A top foreign correspondent at the New York Times said Friday that the Obama administration deliberately downplayed al Qaeda’s strength in the run-up to the 2012 presidential election, reported by the Weekly Standard.

“The overall narrative that I think was being pushed to the press, and if you look back at the editorials that were done when that trove came out, was an image of bin Laden isolated, he had lost control of this group,” Rukmini Callimachi said during an event at the Foundation for Defense of Democracies, referring to the 17 hand-picked documents released by the Obama administration in May of 2012.

Callimachi’s triggered the following question from Kim Dozier, a former top correspondent for the Associated Press and CBS, and current executive editor of the Cipher Brief: “Do you think that was something that was kept from the public’s view because it revealed that there had to be reams of communication going back and forth, which means U.S. intelligence, Western intelligence, was missing this?”

“Think back to when bin Laden was killed. It was 2011, it was right before a major campaign season. I don’t want to underplay the role that the killing of Osama bin Laden had,” said Callimachi. “But I think that was theorized into something much bigger.”

“The head of the organization has been killed, and now—these are literally quotes that I would get: the organization has been ‘decimated,’ the organization is in ‘disarray,’ the organization is ‘on the run,’” she continued. “At the same time that we were preparing to pull out troops from Iraq and Afghanistan, I think that it was important to portray this as a problem that no longer existed.”

In November, the Trump administration released roughly 470,000 files that were captured in the Abbottabad raid. The Obama administration only released a few hundred, despite one official’s description of the haul as enough to fill a “small college library.”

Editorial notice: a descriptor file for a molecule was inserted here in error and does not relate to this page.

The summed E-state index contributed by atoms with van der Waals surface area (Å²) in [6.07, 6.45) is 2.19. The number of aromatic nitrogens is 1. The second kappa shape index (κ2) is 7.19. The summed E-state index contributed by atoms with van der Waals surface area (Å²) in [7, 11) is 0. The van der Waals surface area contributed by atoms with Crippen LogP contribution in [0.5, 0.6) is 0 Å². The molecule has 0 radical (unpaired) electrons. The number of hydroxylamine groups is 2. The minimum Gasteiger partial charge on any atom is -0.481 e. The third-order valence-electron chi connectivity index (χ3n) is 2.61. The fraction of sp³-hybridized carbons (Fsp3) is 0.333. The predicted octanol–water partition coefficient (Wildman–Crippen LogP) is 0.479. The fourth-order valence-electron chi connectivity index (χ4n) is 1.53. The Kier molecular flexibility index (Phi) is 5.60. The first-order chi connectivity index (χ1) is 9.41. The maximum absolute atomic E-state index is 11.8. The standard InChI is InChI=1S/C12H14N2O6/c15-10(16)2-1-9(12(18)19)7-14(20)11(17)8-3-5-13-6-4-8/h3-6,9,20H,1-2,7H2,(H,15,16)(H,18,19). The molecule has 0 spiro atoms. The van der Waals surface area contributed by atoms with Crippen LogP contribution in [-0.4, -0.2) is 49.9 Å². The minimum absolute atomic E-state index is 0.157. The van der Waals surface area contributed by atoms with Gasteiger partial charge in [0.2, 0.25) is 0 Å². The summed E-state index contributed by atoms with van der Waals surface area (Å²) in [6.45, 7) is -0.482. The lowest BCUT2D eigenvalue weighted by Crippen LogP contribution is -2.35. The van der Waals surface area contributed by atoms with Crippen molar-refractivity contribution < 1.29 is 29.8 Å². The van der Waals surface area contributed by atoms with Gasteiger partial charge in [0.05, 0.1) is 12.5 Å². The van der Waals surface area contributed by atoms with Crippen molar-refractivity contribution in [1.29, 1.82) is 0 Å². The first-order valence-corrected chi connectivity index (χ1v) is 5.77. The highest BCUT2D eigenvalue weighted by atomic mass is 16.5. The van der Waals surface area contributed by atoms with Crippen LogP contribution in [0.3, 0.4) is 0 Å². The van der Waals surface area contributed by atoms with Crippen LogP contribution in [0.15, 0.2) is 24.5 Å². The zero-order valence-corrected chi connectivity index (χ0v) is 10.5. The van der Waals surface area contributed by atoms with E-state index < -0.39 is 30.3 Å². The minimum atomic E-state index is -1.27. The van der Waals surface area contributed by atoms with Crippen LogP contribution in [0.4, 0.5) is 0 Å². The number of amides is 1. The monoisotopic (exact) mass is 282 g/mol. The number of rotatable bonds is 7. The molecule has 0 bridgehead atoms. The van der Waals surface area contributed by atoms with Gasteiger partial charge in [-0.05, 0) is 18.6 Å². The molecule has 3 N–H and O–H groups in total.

When Callimachi was covering West Africa in 2011, Obama administration officials and others told her that al Qaeda in the Islamic Maghreb (AQIM), which had just taken over the northern half of Mali, “The narrative I would get is that . . . it had opportunistically taken the al Qaeda name in order to have prestige and scare people, and that in fact those people were just criminals,” she said.

“Suddenly, my worldview, which had been informed by officials . . . started to fall apart,” she said.

“In fact, the new trove that has now come out confirms very much what I was seeing in Mali, which is not just real connective tissue, but connective tissue to the point of [these affiliates] being micro managed from Afghanistan and Pakistan,” she said. “Very minor personnel decisions are being decided by the group thousands of miles away.”

Thomas Joscelyn and Bill Roggio of the Foundation for the Defense of Democracies have been pushing for the full release of bin Laden documents since 2012. Joscelyn said the administration attached a narrative to those files that al Qaeda was “on the decline” and that “there was no cohesion” among terror groups fighting from West Africa to the Middle East.

I would like to say I’m shocked by this news…but I’m not. The Obama administration was going to do everything in their power to get Obama re-elected. Obama had promised before his first term that he was going to end the war in Afghanistan and have all troops pulled out by the end of his presidency. Everyone quickly realized that it was not a smart plan to pre-emptively let the world know our plans, so they had to result to misleading the public by only releasing documents helpful to the administration, NOT the American people. Shame on you, President Obama.